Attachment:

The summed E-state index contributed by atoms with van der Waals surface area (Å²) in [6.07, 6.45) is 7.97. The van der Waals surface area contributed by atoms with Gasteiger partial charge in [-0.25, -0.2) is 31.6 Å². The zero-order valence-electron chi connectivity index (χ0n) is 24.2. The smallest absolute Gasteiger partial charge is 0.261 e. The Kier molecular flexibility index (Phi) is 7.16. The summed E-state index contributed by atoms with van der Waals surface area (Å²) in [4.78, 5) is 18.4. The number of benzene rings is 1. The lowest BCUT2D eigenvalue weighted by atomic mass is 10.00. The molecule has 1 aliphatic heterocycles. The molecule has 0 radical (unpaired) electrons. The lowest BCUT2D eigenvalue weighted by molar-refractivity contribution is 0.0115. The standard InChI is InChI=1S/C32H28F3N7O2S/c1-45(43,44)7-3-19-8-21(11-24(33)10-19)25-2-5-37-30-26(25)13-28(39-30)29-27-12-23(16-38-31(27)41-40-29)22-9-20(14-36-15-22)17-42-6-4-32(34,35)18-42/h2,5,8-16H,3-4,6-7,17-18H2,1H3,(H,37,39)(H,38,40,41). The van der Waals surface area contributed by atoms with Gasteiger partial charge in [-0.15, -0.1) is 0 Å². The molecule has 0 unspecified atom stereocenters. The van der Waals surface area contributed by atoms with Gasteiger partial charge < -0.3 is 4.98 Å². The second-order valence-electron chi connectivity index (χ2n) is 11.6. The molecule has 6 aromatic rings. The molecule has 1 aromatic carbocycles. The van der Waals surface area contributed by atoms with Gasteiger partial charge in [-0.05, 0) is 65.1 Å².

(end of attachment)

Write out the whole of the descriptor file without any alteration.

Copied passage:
The summed E-state index contributed by atoms with van der Waals surface area (Å²) in [6.07, 6.45) is 7.97. The van der Waals surface area contributed by atoms with Gasteiger partial charge in [-0.25, -0.2) is 31.6 Å². The zero-order valence-electron chi connectivity index (χ0n) is 24.2. The smallest absolute Gasteiger partial charge is 0.261 e. The Kier molecular flexibility index (Phi) is 7.16. The summed E-state index contributed by atoms with van der Waals surface area (Å²) in [4.78, 5) is 18.4. The number of benzene rings is 1. The lowest BCUT2D eigenvalue weighted by atomic mass is 10.00. The molecule has 1 aliphatic heterocycles. The molecule has 0 radical (unpaired) electrons. The lowest BCUT2D eigenvalue weighted by molar-refractivity contribution is 0.0115. The standard InChI is InChI=1S/C32H28F3N7O2S/c1-45(43,44)7-3-19-8-21(11-24(33)10-19)25-2-5-37-30-26(25)13-28(39-30)29-27-12-23(16-38-31(27)41-40-29)22-9-20(14-36-15-22)17-42-6-4-32(34,35)18-42/h2,5,8-16H,3-4,6-7,17-18H2,1H3,(H,37,39)(H,38,40,41). The van der Waals surface area contributed by atoms with Gasteiger partial charge in [-0.15, -0.1) is 0 Å². The molecule has 0 unspecified atom stereocenters. The van der Waals surface area contributed by atoms with Gasteiger partial charge < -0.3 is 4.98 Å². The second-order valence-electron chi connectivity index (χ2n) is 11.6. The molecule has 6 aromatic rings. The molecule has 1 aromatic carbocycles. The van der Waals surface area contributed by atoms with Gasteiger partial charge in [-0.05, 0) is 65.1 Å².